In today’s world the title “Chairman of the Board” is rather outdated. Thousands of companies are started or managed by women, men, and transgender individuals. Such outdated titles are addressed in a new law (i.e. SB 351) introduced by the Committee on Banking and Financial Institutions (Senators Block (Chair), Galgiani, Hall, Hueso, Lara, Morrell, and Vidak) and co-sponsored by the Nonprofit Organizations Committee and the Corporations Committee.
The new law amends various portions of the Corporations Code and aims to provide authorization to act during emergencies for consumer cooperative corporations and to broaden the range of titles for both for-profit and not-for-profit corporate officers.
This new law was signed by Governor Brown on July 15, 2015 and will go into effect on January 1, 2016.
For-profit corporations will be authorized to use gender neutral officer titles. California for-profit corporations will be able to continue to use the title “Chairman of the board” but also may use for that position the title “Chairperson of the board,” “Chairwoman of the board” or “Chair of the board.” The division of the Corporations Code regarding for-profit corporations will now use the term “Chairperson of the board” in the various sections in which that title is referenced.
The bill aims to add Section 156.6 to the Corporations Code in this connection, which is to read as follows: “All references in this division to “Chairperson of the board” shall be deemed to refer to all permissible titles for the chairperson of the board, as permitted by Section 312.”
Nonprofit public benefit, mutual benefit, religious, and consumer cooperative corporations will be authorized to use additional straightforward chair of the board alternative titles to match common usage in the nonprofit community. These nonprofits, which are already authorized to use gender neutral terms for “Chairman of the board,” will be authorized to use the officer titles chair, chairperson, chairman and chairwoman without an “of the Board” modifier.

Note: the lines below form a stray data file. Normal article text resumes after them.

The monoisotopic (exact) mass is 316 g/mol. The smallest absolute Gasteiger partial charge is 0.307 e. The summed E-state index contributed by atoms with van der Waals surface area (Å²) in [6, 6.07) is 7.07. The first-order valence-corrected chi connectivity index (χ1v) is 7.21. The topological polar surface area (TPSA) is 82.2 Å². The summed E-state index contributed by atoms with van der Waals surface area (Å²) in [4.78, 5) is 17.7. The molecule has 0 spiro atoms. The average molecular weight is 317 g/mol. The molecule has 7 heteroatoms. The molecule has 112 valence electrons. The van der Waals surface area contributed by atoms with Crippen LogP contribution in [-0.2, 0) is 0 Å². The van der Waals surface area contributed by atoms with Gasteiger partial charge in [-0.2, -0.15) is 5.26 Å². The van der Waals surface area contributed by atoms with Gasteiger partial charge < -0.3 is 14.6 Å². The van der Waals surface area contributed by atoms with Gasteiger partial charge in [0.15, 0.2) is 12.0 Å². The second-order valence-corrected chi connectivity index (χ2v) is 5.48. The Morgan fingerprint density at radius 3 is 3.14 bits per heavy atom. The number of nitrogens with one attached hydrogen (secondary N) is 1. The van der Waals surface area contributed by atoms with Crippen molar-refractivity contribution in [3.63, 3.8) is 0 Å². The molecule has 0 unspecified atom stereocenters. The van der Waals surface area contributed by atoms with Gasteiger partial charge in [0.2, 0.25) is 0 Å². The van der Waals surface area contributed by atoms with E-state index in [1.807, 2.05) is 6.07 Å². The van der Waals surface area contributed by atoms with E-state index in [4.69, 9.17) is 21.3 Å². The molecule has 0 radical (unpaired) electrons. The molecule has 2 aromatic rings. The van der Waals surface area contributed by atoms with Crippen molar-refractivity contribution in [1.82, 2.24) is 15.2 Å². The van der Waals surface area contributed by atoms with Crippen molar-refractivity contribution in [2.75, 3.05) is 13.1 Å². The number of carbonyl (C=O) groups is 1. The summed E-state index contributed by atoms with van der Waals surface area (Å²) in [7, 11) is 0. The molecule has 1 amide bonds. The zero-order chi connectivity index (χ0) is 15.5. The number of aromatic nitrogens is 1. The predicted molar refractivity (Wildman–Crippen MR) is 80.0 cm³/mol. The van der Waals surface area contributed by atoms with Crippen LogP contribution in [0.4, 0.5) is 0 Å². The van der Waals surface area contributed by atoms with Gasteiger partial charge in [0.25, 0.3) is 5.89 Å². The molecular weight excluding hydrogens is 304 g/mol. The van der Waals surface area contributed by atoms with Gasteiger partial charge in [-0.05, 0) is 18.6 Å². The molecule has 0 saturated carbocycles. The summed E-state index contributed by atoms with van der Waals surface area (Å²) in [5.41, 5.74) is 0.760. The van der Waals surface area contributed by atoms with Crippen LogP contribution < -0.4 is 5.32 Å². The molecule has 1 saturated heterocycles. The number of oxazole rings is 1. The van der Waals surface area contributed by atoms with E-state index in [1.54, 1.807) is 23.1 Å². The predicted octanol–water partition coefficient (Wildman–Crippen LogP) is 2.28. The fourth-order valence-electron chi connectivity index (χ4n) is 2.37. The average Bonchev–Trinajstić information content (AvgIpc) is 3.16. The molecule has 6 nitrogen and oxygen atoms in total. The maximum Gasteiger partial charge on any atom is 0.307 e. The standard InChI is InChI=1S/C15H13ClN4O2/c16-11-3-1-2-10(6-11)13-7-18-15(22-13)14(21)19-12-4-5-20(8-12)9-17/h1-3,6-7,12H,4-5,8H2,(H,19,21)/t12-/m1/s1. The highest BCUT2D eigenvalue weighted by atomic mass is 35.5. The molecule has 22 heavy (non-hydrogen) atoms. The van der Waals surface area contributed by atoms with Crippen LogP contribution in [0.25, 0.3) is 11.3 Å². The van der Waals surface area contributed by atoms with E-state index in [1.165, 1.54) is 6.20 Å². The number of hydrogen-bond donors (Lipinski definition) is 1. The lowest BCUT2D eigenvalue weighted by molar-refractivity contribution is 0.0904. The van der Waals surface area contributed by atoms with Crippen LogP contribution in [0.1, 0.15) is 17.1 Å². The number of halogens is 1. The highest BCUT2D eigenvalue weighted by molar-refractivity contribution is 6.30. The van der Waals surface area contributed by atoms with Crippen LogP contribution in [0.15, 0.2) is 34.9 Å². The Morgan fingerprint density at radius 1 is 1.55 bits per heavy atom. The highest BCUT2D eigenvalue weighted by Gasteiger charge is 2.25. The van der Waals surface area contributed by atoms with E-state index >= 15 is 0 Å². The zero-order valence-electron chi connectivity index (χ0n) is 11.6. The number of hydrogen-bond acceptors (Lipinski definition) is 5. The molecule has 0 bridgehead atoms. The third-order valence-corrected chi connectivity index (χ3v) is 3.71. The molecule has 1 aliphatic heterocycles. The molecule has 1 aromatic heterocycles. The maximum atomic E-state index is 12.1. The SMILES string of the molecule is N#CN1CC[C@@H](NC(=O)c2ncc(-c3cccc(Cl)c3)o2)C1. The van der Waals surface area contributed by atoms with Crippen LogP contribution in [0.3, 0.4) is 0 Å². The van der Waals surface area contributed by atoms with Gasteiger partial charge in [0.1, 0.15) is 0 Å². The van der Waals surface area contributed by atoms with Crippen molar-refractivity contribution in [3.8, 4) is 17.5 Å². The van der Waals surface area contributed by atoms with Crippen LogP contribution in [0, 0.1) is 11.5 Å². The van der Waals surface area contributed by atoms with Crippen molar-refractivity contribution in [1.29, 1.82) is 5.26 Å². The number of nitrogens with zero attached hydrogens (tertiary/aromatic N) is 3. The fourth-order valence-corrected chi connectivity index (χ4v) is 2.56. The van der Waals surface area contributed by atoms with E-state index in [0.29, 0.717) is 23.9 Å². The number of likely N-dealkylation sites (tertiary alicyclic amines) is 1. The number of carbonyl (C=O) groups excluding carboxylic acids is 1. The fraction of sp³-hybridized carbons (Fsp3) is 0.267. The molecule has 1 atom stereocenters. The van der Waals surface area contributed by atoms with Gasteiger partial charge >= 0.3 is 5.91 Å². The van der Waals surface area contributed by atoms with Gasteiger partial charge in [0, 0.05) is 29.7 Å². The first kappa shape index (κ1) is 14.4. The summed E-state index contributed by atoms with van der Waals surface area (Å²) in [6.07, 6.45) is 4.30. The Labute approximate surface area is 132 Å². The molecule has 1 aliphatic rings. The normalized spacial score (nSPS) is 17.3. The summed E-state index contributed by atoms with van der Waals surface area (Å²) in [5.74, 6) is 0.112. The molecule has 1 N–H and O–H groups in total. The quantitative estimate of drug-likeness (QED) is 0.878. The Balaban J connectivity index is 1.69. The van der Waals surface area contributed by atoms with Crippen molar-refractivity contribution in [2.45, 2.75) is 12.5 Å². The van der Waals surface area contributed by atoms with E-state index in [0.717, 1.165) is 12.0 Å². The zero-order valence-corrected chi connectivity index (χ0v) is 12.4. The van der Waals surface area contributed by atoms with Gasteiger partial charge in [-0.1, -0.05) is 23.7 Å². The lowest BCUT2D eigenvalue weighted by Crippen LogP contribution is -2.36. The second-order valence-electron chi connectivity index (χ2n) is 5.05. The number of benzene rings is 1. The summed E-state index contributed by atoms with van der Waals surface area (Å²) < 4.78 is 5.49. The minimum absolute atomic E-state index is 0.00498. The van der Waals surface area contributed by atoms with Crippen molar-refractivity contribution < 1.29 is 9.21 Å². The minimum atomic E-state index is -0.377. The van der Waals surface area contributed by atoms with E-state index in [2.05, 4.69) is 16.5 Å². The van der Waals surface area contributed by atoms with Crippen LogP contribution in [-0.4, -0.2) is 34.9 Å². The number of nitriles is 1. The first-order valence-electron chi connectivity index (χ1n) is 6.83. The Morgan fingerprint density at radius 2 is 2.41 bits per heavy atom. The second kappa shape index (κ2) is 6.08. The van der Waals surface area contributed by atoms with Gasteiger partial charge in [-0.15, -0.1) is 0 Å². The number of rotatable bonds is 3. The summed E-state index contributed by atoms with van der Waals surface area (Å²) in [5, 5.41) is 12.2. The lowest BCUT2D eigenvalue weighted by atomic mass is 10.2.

Consumer cooperative corporations will be authorized to take specified actions to conduct the corporations’ ordinary business operations in anticipation of or during an emergency, including the authority to modify the requirements of giving notice to directors of a meeting of the board of directors in any practicable manner and adopting related bylaws provisions providing procedures for designating additional or substitute directors. Such emergency authorizations have already been provided for the other types of corporations referred to above, effective January 1, 2014, in legislation co-sponsored by the two Committees.
Speak to an Experienced California Business Lawyer Today
How does this new law potentially affect your corporation or non-profit? Get the answer by setting up a time to speak with experienced California business attorney Kristina Reed. She clearly explains the various options for your business or non-profit. Kristina knows how to assist businesses and non-profits with a reliable and dependable resource for legal consultation. Kristina understands the issues of a sole proprietorship, family business, partnership, corporation, non-profit, and all other forms of businesses.